- The main official language is Faroese (German branch of the Indo-European languages), while Danish is the second official language. English is spoken by most people and is taught in schools.
- Most educational institutions are funded by the state. There are no medical schools on the islands so those students study abroad.
- Fishing and fish farming are predominant industries which are vulnerable to the changing economy. Petroleum deposits have been located in the area which provides some economic diversity.
- Economic aid from Denmark accounts for approximately thirteen (13%) percent of the national income.
- Since 2000 the governments has implemented new business projects and new information technology to stimulate the economy.
- Although many younger residents work abroad, the Faroe Islands has one of the lowest unemployment rates in Europe.
- Live music is a major part of the cultural scene.
- Traditional food is comprised of seafood, potatoes, and meat with a few fresh vegetables. Because of the British occupation during World War II, fish and chips and other British cuisine are available.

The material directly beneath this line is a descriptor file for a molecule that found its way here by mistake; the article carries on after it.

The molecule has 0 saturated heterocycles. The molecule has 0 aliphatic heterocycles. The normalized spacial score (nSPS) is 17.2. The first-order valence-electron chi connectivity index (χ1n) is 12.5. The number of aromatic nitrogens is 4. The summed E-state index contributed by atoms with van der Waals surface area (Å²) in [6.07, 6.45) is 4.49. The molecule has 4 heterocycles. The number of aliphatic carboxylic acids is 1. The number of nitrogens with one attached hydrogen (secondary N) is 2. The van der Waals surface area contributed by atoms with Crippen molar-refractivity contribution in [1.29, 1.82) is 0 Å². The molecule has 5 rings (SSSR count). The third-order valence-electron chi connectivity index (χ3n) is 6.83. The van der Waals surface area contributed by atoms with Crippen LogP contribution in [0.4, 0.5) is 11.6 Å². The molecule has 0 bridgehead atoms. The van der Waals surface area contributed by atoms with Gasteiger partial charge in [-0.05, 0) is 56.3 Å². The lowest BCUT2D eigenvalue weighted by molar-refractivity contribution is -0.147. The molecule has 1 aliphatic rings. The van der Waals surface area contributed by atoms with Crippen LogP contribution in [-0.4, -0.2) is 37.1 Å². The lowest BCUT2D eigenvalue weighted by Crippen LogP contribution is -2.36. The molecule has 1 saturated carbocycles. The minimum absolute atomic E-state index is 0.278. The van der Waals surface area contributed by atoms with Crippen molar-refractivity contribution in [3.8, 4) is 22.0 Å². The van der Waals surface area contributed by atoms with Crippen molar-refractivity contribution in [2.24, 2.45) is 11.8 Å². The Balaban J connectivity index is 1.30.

- Football (Soccer) is the most popular sport on the islands. The population is very athletic and active participating in various sports such as handball, volleyball, badminton, judo, swimming, outdoor rowing, indoor rowing on rowing machines, horseback riding, cycling, shooting, table tennis, golf, tennis, archery, gymnastics, triathlon, running, and of course football.
- Handicrafts are popular here mainly created with wool but also other materials are available in the local villages.
- The Faroese króna and the Danish krone are the two (2) currencies and they are of equal value.
A Few Reasons to Visit
Let’s discuss a few reasons why it is an interesting and fun place to visit. Before we get into the details, let’s take a look at a short video of the Faroe Islands to get a good look at the place of which we are talking about.
** Easy to Get Around — Once you get to this remote location you will find it rather easy and enjoyable to get around as you explore the area by road, and island hop by ferry. Now they also have sub-sea tunnels which connect the islands to assist your journey. Taxis and buses are also available to get you from place to place.
** Not Crowded with Tourists — While Scandinavia and Iceland get heavy traffic from tourists, you will find the Faroe Islands a lot more relaxing and less hectic. In fact, the total population is only around fifty thousand (50,000) folks. Another interesting fact is that sheep outnumber people almost two (2) to one (1).